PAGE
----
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New Security Measures For US-Bound Flights: 3 Fast Facts

New Security Measures For US-Bound Flights: 3 Fast Facts

The U.S. Transportation Security Administration rolled out new security changes for international flights bound for the United States, effective Thursday. Here's what you need to know if you think you might be affected.

Who is affected?

According to Lisa Farbstein, a spokeswoman for the TSA, all passengers aboard U.S.-bound flights may be subject to additional "enhanced screening" measures, including U.S. citizens.

According to the Associated Press, approximately 2,100 international flights arrive in the U.S. daily, and Farbstein has said that the new security measures "will impact all flights."

What do the "enhanced screening" measures entail?

The new security protocol will include more thorough screening of luggage, and short interviews before boarding and take-off, both in the form of written questionnaires and verbal interviews.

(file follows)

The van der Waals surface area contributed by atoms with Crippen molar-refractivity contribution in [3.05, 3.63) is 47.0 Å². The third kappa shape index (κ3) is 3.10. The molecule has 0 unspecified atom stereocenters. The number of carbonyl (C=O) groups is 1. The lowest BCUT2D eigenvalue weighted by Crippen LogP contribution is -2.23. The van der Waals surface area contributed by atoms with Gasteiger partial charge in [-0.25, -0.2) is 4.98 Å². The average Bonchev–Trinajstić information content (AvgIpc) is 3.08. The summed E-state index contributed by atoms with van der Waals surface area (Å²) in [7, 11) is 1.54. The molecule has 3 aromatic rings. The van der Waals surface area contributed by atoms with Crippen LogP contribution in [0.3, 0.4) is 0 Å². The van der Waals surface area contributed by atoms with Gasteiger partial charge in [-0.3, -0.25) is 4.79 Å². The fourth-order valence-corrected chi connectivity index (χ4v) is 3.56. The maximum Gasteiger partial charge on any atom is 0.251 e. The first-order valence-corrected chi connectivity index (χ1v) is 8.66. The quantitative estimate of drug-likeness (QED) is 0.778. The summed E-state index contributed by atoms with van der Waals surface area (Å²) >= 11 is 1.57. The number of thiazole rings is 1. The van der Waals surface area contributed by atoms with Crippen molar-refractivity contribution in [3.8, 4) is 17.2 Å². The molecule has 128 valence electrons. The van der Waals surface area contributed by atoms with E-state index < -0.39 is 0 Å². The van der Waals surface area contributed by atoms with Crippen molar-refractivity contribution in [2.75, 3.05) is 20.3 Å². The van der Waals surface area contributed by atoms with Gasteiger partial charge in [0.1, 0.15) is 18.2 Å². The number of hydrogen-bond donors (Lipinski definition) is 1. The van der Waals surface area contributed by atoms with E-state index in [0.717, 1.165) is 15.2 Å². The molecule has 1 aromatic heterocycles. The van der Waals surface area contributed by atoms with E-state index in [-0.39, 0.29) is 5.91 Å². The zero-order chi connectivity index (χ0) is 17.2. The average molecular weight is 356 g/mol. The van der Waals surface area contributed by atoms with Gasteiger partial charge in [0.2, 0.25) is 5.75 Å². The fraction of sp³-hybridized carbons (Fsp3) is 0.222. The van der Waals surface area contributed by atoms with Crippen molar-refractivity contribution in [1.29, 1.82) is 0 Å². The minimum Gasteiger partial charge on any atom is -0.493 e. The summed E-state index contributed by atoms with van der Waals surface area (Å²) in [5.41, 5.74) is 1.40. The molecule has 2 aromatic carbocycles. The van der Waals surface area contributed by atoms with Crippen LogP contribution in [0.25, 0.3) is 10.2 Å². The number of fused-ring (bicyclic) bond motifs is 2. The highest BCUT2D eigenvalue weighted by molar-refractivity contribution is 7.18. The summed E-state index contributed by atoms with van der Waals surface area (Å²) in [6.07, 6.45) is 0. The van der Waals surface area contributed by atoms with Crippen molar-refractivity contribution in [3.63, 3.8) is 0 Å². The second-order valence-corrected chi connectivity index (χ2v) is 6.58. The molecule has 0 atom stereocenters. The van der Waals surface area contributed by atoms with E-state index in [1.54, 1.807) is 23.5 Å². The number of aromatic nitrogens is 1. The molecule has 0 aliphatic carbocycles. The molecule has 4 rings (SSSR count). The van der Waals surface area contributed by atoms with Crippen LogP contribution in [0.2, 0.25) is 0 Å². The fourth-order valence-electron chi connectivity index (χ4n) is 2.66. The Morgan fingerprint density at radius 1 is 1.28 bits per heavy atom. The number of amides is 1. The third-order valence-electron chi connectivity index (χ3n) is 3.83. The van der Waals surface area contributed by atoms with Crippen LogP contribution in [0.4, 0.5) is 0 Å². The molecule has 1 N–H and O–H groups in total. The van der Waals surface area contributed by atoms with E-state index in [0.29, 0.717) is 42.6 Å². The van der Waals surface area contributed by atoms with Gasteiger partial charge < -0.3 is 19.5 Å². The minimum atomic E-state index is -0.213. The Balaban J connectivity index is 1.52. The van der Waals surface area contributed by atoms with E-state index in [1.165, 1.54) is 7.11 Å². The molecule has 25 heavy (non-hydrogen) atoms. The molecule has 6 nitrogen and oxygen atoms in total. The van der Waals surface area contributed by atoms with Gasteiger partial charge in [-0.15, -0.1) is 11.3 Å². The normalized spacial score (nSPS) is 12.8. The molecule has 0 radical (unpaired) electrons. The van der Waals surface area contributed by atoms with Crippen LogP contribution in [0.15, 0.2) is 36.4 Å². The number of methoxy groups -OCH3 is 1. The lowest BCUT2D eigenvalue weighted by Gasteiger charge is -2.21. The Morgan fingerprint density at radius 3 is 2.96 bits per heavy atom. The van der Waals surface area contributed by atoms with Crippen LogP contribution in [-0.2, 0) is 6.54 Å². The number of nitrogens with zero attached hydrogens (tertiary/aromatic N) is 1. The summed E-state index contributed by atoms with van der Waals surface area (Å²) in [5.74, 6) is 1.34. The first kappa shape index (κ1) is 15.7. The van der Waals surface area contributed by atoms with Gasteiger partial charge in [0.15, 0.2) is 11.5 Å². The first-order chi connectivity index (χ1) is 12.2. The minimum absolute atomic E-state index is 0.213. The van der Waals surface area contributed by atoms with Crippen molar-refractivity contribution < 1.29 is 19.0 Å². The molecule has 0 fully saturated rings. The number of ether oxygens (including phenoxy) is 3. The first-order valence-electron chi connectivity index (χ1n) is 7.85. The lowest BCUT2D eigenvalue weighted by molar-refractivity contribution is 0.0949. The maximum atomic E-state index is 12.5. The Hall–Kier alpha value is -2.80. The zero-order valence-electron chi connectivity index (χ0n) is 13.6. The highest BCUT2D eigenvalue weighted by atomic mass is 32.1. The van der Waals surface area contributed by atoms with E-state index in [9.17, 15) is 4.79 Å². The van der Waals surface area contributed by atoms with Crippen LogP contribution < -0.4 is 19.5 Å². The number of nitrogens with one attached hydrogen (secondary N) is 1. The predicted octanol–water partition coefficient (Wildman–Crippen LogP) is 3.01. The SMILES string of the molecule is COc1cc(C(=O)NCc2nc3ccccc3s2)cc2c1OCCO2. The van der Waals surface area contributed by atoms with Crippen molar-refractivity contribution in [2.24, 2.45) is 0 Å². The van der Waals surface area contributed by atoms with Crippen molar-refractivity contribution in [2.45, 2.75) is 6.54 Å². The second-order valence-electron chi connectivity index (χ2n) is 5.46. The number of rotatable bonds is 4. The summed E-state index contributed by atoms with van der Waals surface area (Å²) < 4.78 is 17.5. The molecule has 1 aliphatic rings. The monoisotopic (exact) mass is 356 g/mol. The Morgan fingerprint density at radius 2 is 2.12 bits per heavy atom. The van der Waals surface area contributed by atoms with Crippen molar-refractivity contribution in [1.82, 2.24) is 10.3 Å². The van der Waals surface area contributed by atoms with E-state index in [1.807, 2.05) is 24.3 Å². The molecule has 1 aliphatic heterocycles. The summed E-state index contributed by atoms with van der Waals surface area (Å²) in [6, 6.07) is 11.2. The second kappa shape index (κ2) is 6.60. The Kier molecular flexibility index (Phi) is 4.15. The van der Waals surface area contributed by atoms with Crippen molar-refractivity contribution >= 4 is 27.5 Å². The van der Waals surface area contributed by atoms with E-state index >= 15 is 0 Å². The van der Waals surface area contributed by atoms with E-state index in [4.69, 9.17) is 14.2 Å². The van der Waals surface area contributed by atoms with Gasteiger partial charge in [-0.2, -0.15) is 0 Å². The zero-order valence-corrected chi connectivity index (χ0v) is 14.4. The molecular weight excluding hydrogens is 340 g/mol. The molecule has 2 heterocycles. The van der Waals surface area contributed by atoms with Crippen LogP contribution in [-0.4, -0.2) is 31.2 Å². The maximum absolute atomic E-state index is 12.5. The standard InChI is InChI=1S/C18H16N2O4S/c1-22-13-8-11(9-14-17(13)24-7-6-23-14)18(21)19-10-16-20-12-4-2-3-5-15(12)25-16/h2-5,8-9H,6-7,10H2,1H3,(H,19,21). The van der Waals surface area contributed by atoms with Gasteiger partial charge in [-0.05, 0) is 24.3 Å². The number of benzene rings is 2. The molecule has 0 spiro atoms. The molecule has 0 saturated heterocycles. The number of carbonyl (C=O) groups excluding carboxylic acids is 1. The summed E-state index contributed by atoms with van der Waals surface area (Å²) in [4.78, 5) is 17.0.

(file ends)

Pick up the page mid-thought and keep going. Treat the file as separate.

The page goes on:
Personal electronics will also be subject to tighter security measures, which comes after a 120-day period following a lift on a laptop ban affecting 10 Mideast cities.

Fran Young, a passenger on a flight from Hong Kong to Los Angeles, told CNBC about some of the questions she was asked.

"They asked me if I packed my own bag, where I packed it from, where I came from, they looked at my itinerary, verified where I was, who I was, from where I came from," she said.

How could this affect your travel?

With the security measures being so new, many international airports have seen increased wait times.

"It's a little inconvenient, I kind of just want to get my printed ticket and then just go inside," Gavin Lai told CNBC. "I don't want to wait on people to interview me like that. So it's a little annoying."

Some airlines have requested to delay implementation of the new security screenings until January, but it's probably a good idea to leave extra time if you're flying to the U.S., just in case.

The Wall Street Journal suggests leaving three hours to get through security:

Twitter seems dubious about whether the security measures will be effective, however:

Besides potentially effecting tourism:

But there's always a back-up plan:

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H/T: Twitter, CNBC, AP